This week, we will be looking at everything from how good writing can improve your business’ online presence to the importance of embracing new technology.

Want to learn more about how you can better reach your audience in 2013 and the future? We have an article for that too.

So grab your laptop or tablet and a cup of coffee, and enjoy!

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The 5 Types of Candidates You Should Know About

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By now you know that recruiting an ideal candidate for your company is more than just looking at his or her resumé and cover letter, or calling a few references. You have to bring the candidate in for a face-to-face meeting and interview.

Successful business interviewThat’s because finding the right fit for your company isn’t just a list of qualifications, degrees and experience. It’s about finding a personality that fits your company’s culture and goals. You have to get a feel for how they interact with other people in a professional environment.

Unique personalities are what makes the human race so diverse and every relationship or interaction exciting. So when you start looking at resumés and cover letters, it’s important to know you will run into many different types of candidates from shy and sensitive types to extroverts. That is why it is crucial to know about the different types of job candidates you could potentially interview so you ask the right questions and get the best person for the job.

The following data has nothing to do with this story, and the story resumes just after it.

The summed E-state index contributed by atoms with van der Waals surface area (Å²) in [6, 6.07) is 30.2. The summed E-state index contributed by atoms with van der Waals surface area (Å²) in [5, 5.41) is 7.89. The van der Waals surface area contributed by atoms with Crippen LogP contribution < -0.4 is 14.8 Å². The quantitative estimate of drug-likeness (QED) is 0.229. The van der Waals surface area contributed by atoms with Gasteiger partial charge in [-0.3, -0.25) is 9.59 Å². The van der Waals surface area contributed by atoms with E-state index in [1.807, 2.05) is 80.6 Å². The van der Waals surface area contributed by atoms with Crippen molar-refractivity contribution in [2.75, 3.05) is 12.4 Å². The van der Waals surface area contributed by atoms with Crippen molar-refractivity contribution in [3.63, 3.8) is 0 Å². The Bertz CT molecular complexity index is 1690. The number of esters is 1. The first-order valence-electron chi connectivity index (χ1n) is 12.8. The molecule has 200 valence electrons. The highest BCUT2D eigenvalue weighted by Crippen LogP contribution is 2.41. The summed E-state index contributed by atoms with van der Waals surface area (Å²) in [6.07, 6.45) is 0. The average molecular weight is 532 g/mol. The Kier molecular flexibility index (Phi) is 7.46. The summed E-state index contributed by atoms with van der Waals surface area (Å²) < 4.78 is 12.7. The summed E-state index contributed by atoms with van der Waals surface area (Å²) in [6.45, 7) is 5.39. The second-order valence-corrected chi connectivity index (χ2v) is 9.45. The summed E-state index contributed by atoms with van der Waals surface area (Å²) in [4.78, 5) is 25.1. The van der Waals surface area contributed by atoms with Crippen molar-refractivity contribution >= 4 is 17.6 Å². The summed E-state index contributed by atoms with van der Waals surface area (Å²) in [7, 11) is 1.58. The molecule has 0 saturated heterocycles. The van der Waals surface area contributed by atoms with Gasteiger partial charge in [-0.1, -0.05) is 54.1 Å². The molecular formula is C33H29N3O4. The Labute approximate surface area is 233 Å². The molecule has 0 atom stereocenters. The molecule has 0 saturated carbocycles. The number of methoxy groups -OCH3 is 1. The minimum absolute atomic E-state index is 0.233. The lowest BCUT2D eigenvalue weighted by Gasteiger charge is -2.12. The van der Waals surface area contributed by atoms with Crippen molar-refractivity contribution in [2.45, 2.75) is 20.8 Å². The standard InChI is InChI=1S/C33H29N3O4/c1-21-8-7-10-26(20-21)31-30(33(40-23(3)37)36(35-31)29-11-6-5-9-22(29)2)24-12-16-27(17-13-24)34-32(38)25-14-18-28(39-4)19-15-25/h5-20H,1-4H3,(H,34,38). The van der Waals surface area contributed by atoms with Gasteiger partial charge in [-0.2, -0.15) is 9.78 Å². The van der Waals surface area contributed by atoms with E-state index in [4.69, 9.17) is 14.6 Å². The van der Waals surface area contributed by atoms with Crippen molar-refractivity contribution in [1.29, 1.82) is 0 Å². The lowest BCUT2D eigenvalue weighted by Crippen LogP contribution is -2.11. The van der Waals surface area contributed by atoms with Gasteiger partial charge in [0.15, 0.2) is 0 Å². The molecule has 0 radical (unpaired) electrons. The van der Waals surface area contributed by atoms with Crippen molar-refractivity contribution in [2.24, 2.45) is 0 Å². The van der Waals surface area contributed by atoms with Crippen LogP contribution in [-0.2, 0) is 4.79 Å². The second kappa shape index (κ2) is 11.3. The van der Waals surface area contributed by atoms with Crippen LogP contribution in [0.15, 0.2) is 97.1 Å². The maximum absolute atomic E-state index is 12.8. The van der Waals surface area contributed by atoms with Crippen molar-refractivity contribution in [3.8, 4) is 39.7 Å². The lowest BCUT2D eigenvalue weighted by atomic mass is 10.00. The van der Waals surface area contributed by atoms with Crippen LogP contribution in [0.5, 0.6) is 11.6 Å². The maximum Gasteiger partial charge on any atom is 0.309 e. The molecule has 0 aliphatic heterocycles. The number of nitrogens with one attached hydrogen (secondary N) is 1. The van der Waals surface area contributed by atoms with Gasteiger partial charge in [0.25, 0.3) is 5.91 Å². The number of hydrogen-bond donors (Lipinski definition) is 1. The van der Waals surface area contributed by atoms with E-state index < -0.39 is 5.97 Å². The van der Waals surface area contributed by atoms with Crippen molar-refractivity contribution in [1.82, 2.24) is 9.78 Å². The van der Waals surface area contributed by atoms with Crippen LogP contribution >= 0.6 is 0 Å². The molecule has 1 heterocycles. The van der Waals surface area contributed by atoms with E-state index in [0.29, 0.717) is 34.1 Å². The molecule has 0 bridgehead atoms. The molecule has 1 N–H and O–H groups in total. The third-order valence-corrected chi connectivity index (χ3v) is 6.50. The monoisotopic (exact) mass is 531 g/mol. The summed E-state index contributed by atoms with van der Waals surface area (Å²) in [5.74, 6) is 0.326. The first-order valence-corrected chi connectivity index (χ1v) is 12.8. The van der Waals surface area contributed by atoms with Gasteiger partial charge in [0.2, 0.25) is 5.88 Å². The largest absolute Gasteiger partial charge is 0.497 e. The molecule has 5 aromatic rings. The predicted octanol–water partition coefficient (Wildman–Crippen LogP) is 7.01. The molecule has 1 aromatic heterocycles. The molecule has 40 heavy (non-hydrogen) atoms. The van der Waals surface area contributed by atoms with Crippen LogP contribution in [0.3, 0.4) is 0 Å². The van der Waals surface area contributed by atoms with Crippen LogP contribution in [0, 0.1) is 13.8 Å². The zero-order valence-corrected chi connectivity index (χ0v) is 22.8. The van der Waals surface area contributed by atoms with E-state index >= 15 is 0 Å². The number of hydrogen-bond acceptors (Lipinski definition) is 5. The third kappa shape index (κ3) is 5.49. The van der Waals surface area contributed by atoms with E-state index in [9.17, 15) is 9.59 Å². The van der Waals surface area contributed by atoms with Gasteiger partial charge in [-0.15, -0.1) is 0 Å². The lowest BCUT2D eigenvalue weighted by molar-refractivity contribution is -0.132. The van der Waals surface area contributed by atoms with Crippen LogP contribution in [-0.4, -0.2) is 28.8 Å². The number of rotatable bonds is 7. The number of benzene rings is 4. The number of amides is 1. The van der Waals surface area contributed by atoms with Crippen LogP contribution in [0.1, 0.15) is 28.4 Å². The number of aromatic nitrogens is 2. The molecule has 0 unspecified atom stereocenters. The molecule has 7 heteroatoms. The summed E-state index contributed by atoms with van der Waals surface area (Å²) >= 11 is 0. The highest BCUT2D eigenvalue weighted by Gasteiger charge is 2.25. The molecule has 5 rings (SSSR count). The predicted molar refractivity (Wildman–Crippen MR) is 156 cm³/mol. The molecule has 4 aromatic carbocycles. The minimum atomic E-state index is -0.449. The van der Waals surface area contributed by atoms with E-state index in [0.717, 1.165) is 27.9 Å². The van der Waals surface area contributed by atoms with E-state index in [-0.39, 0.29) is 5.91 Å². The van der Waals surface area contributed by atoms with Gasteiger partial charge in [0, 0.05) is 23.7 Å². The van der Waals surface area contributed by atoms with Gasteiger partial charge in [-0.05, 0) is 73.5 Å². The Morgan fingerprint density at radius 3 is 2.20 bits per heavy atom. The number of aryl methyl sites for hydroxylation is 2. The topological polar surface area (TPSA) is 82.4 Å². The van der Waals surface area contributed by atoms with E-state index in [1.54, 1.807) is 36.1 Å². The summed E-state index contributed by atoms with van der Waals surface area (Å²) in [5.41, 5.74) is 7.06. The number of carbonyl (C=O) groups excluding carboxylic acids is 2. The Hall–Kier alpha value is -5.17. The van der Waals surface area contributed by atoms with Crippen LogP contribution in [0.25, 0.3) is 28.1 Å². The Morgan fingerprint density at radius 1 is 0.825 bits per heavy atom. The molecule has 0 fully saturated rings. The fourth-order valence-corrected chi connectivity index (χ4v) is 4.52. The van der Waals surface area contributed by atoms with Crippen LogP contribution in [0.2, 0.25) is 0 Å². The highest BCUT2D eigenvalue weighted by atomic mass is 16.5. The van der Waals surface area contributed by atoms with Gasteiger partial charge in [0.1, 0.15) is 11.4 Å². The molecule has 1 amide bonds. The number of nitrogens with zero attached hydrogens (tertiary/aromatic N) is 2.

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Stress is Part of the Job: Handle it Like a Pro

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iStock_000016076514XSmallWe have a fun and relaxed environment here at the Zoho Austin office. From group lunches to inside jokes and the occasional game of ping pong, we enjoy coming to work each day and enjoy interacting with each other.

But no matter how much fun we have, there comes a time when we all have to get things done. Unfortunately, stress and work go together like pickup trucks at a gun range — especially for salespeople.

More than any other position, sales can be extremely stressful. Talking to clients or potential customers on the phone, meeting monthly or weekly goals and managing your pipeline all contribute to a large amount of stress that can have a negative impact on both your professional and personal life.

How common is stress at work? A reported 8 out of 10 people say they are stressed from their job and another study says 76 percent of all people report the top two causes of stress in the United States are job pressure and money.

One of the biggest problems with stress is how it impacts physical and psychological health. In fact, of people who feel stressed from work, 77 percent reportedly suffer physical symptoms and 73 percent suffer from psychological symptoms. Research has shown that when you suffer from stress, you are unable to utilize previous knowledge or training and instead resort to an automated response of shutting down or convincing yourself you can’t reach your goal. In sales, losing your confidence can be paralyzing. Read more

Small Business Stories You Might Have Missed